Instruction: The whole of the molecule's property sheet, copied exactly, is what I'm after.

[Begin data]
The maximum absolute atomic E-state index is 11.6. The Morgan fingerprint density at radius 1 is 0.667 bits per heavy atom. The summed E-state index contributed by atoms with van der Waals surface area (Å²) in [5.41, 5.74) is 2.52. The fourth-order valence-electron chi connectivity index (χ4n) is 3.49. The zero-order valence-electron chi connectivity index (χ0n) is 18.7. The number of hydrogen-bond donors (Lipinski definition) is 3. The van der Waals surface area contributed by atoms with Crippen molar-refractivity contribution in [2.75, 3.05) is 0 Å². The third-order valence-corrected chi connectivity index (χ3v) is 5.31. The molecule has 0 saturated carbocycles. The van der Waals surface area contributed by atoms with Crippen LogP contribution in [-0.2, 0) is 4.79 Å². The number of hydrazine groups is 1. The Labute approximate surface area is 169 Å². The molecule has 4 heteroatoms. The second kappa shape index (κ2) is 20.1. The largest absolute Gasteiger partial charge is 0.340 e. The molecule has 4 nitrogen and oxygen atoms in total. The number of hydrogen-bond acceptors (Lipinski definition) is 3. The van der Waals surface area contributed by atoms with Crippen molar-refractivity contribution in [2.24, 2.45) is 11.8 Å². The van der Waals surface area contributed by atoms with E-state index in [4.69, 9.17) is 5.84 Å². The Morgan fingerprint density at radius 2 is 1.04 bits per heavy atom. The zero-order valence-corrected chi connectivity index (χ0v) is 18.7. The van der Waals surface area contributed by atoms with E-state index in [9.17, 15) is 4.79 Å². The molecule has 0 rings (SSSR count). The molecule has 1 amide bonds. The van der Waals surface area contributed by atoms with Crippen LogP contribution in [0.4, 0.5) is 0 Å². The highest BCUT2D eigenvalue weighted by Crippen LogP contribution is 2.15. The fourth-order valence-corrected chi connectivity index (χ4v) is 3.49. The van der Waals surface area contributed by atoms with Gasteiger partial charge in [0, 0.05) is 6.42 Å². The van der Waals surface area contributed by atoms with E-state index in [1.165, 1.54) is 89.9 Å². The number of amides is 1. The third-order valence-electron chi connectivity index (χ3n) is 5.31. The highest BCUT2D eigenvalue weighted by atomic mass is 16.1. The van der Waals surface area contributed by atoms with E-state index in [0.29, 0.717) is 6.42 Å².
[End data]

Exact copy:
The maximum absolute atomic E-state index is 11.6. The Morgan fingerprint density at radius 1 is 0.667 bits per heavy atom. The summed E-state index contributed by atoms with van der Waals surface area (Å²) in [5.41, 5.74) is 2.52. The fourth-order valence-electron chi connectivity index (χ4n) is 3.49. The zero-order valence-electron chi connectivity index (χ0n) is 18.7. The number of hydrogen-bond donors (Lipinski definition) is 3. The van der Waals surface area contributed by atoms with Crippen molar-refractivity contribution in [2.75, 3.05) is 0 Å². The third-order valence-corrected chi connectivity index (χ3v) is 5.31. The molecule has 0 saturated carbocycles. The van der Waals surface area contributed by atoms with Crippen LogP contribution in [-0.2, 0) is 4.79 Å². The number of hydrazine groups is 1. The Labute approximate surface area is 169 Å². The molecule has 4 heteroatoms. The second kappa shape index (κ2) is 20.1. The largest absolute Gasteiger partial charge is 0.340 e. The molecule has 4 nitrogen and oxygen atoms in total. The number of hydrogen-bond acceptors (Lipinski definition) is 3. The van der Waals surface area contributed by atoms with Crippen molar-refractivity contribution in [2.24, 2.45) is 11.8 Å². The van der Waals surface area contributed by atoms with E-state index in [4.69, 9.17) is 5.84 Å². The Morgan fingerprint density at radius 2 is 1.04 bits per heavy atom. The zero-order valence-corrected chi connectivity index (χ0v) is 18.7. The van der Waals surface area contributed by atoms with E-state index in [9.17, 15) is 4.79 Å². The molecule has 0 rings (SSSR count). The molecule has 1 amide bonds. The van der Waals surface area contributed by atoms with Crippen LogP contribution in [0.4, 0.5) is 0 Å². The highest BCUT2D eigenvalue weighted by Crippen LogP contribution is 2.15. The fourth-order valence-corrected chi connectivity index (χ4v) is 3.49. The van der Waals surface area contributed by atoms with Gasteiger partial charge in [0, 0.05) is 6.42 Å². The van der Waals surface area contributed by atoms with E-state index in [1.165, 1.54) is 89.9 Å². The number of amides is 1. The third-order valence-electron chi connectivity index (χ3n) is 5.31. The highest BCUT2D eigenvalue weighted by atomic mass is 16.1. The van der Waals surface area contributed by atoms with E-state index in [0.29, 0.717) is 6.42 Å².